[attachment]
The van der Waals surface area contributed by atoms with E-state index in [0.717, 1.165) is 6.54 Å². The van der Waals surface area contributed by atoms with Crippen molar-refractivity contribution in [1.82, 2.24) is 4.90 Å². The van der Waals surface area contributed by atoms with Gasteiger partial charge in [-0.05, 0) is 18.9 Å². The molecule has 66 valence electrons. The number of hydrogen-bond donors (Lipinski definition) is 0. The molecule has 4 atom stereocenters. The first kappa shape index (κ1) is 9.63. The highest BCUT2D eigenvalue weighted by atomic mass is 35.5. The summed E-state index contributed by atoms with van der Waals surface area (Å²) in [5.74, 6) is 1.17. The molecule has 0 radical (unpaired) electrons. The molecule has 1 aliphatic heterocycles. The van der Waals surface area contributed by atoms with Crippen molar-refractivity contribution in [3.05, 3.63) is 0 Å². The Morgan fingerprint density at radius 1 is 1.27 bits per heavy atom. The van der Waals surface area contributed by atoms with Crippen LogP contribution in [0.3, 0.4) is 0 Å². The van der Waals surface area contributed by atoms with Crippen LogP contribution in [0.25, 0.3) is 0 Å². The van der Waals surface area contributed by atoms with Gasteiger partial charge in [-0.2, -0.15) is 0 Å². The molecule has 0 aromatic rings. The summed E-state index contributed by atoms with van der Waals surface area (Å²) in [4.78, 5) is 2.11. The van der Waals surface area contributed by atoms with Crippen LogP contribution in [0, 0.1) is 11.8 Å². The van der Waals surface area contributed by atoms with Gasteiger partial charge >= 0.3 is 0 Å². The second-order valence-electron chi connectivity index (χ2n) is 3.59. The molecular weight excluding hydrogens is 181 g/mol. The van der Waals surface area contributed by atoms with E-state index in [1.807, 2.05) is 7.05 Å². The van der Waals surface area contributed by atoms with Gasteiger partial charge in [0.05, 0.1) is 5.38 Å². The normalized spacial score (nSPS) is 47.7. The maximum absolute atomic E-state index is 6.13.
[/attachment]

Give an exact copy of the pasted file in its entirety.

The van der Waals surface area contributed by atoms with E-state index in [0.717, 1.165) is 6.54 Å². The van der Waals surface area contributed by atoms with Crippen molar-refractivity contribution in [1.82, 2.24) is 4.90 Å². The van der Waals surface area contributed by atoms with Gasteiger partial charge in [-0.05, 0) is 18.9 Å². The molecule has 66 valence electrons. The number of hydrogen-bond donors (Lipinski definition) is 0. The molecule has 4 atom stereocenters. The first kappa shape index (κ1) is 9.63. The highest BCUT2D eigenvalue weighted by atomic mass is 35.5. The summed E-state index contributed by atoms with van der Waals surface area (Å²) in [5.74, 6) is 1.17. The molecule has 0 radical (unpaired) electrons. The molecule has 1 aliphatic heterocycles. The van der Waals surface area contributed by atoms with Crippen molar-refractivity contribution in [3.05, 3.63) is 0 Å². The Morgan fingerprint density at radius 1 is 1.27 bits per heavy atom. The van der Waals surface area contributed by atoms with Crippen LogP contribution in [0.3, 0.4) is 0 Å². The van der Waals surface area contributed by atoms with Crippen LogP contribution in [0.25, 0.3) is 0 Å². The van der Waals surface area contributed by atoms with Gasteiger partial charge in [-0.2, -0.15) is 0 Å². The molecule has 0 aromatic rings. The summed E-state index contributed by atoms with van der Waals surface area (Å²) in [4.78, 5) is 2.11. The van der Waals surface area contributed by atoms with Crippen LogP contribution in [0, 0.1) is 11.8 Å². The van der Waals surface area contributed by atoms with Gasteiger partial charge >= 0.3 is 0 Å². The second-order valence-electron chi connectivity index (χ2n) is 3.59. The molecular weight excluding hydrogens is 181 g/mol. The van der Waals surface area contributed by atoms with E-state index in [1.807, 2.05) is 7.05 Å². The van der Waals surface area contributed by atoms with Gasteiger partial charge in [0.05, 0.1) is 5.38 Å². The normalized spacial score (nSPS) is 47.7. The maximum absolute atomic E-state index is 6.13.